After an extensive national search, Michael Fallon of Minneapolis, Minnesota has been selected as the new executive director of Hand Papermaking, Inc., a nonprofit dedicated to preserving and advancing traditional and contemporary ideas and practices in the art of hand papermaking. The organization was founded in 1986 by Amanda Degener and Michael Durgin and since 1995 has been under the leadership of Tom Bannister who recently announced his retirement.
“We are excited that Michael Fallon will be leading our organization as our new executive director,” said board chair Susan Mackin Dolan, who headed up the search committee. “With more than 10 years in nonprofit-management experience and an extensive background in arts, writing, and publishing, Michael is uniquely qualified to take over the leadership at this moment in our organization’s 30-plus-year history.”
Artist books, handmade paper, and the stories contained therein have been the through-line to Michael Fallon’s career. After graduating college with degrees in literature and art, Fallon studied with Buzz Spector and eventually earned an MFA degree in book arts at the University of Alabama, studying letterpress printing and papermaking with Steve Miller and publishing a rare edition of Kurt Vonnegut’s work. In 1998 Fallon moved to Minnesota, where he served as an artist in residence at the Minnesota Center for Book Arts and befriended renowned book and paper artists Amanda Degener, Bridget O’Malley, Mary Hark, Chip Schilling, Jana Pullman, and many others. Growing interested in writing about art and craft, after publishing his first article in—of all places—Hand Papermaking magazine, Fallon eventually wrote for local and national publications such as Public Art Review, Art in America, and American Craft. In 2005 Fallon went back to school to earn a degree in nonprofit arts management. After more than ten years now of managing arts and educational nonprofits, Fallon has developed strong supervisory, financial, strategic leadership, marketing, and fundraising skills that he will put to use in sustaining Hand Papermaking, Inc. through the next 30 years of its existence.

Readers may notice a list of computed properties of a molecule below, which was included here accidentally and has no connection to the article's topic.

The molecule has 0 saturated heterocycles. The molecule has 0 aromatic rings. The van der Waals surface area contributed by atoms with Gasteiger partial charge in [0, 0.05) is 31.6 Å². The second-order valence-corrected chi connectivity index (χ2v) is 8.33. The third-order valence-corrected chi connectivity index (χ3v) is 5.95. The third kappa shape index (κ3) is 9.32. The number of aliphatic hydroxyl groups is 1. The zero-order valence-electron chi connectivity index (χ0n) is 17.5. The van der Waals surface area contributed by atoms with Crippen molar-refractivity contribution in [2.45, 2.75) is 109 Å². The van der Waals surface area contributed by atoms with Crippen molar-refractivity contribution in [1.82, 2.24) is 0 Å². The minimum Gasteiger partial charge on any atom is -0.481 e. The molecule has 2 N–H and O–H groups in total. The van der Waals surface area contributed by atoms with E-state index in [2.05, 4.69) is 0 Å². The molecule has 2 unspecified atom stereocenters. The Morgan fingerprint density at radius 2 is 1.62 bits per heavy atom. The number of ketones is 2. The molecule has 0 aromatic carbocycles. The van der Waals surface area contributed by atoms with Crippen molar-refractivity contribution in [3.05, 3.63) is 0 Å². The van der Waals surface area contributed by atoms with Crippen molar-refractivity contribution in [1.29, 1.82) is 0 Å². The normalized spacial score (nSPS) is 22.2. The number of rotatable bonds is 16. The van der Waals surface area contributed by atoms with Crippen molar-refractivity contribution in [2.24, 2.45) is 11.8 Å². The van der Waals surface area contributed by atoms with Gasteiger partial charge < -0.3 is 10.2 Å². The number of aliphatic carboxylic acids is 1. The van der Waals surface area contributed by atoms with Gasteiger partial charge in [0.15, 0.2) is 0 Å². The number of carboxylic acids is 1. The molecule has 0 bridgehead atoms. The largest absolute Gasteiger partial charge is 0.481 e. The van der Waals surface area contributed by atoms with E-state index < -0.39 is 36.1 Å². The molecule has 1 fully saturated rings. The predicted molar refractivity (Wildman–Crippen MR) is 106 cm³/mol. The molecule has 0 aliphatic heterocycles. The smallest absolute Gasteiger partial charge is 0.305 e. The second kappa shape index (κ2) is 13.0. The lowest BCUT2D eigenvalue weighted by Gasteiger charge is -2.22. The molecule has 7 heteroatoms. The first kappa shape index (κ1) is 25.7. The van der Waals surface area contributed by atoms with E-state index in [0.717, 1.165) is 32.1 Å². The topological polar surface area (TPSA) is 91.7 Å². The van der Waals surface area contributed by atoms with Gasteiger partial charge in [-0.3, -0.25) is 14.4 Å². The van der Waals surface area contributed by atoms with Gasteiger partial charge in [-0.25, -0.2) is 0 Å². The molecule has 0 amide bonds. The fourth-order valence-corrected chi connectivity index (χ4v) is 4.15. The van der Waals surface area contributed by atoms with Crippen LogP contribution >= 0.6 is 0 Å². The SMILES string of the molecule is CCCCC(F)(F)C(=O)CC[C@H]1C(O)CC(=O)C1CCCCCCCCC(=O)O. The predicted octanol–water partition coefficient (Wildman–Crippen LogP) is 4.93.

“What most excites me about coming to work for Hand Papermaking,” Fallon said recently, “is it feels like I’m making a full-circle trip back to my roots—as book artist, papermaker, arts writer, and publisher. I am eager to use the skills and experiences I have picked up along the way in nonprofit management and community organizing to give something back to the organization that played a key role in the early development of my career.”
For over 30 years, Hand Papermaking, Inc. has explored and chronicled the art of making paper by hand—through its biannual magazine, quarterly newsletter, limited-edition portfolios, and online platforms—featuring traditional and modern practices worldwide, curating and presenting the best of the field, inspiring the ongoing revival of the craft, and facilitating the emergence of handmade paper as a vibrant contemporary art medium.